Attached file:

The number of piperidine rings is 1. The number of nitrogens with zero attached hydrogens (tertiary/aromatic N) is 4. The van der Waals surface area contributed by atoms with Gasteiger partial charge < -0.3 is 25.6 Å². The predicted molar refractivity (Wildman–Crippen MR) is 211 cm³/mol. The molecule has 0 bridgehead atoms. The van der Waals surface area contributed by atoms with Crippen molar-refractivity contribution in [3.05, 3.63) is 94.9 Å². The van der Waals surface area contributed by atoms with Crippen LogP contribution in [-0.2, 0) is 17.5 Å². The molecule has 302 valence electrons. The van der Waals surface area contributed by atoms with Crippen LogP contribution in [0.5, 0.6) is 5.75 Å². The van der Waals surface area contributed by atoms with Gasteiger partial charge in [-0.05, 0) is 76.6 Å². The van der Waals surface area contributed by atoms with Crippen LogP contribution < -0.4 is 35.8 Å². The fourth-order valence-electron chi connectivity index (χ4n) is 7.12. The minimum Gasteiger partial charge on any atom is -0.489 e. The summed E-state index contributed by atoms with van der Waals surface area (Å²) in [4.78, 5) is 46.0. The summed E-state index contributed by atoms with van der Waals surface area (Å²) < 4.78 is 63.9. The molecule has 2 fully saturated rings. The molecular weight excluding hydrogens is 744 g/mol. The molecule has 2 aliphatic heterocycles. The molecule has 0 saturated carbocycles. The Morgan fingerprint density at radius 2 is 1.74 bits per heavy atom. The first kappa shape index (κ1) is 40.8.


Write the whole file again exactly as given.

The number of piperidine rings is 1. The number of nitrogens with zero attached hydrogens (tertiary/aromatic N) is 4. The van der Waals surface area contributed by atoms with Gasteiger partial charge < -0.3 is 25.6 Å². The predicted molar refractivity (Wildman–Crippen MR) is 211 cm³/mol. The molecule has 0 bridgehead atoms. The van der Waals surface area contributed by atoms with Crippen molar-refractivity contribution in [3.05, 3.63) is 94.9 Å². The van der Waals surface area contributed by atoms with Crippen LogP contribution in [-0.2, 0) is 17.5 Å². The molecule has 302 valence electrons. The van der Waals surface area contributed by atoms with Crippen LogP contribution in [0.5, 0.6) is 5.75 Å². The van der Waals surface area contributed by atoms with Gasteiger partial charge in [-0.05, 0) is 76.6 Å². The van der Waals surface area contributed by atoms with Crippen LogP contribution < -0.4 is 35.8 Å². The fourth-order valence-electron chi connectivity index (χ4n) is 7.12. The minimum Gasteiger partial charge on any atom is -0.489 e. The summed E-state index contributed by atoms with van der Waals surface area (Å²) in [4.78, 5) is 46.0. The summed E-state index contributed by atoms with van der Waals surface area (Å²) < 4.78 is 63.9. The molecule has 2 fully saturated rings. The molecular weight excluding hydrogens is 744 g/mol. The molecule has 2 aliphatic heterocycles. The molecule has 0 saturated carbocycles. The Morgan fingerprint density at radius 2 is 1.74 bits per heavy atom. The first kappa shape index (κ1) is 40.8.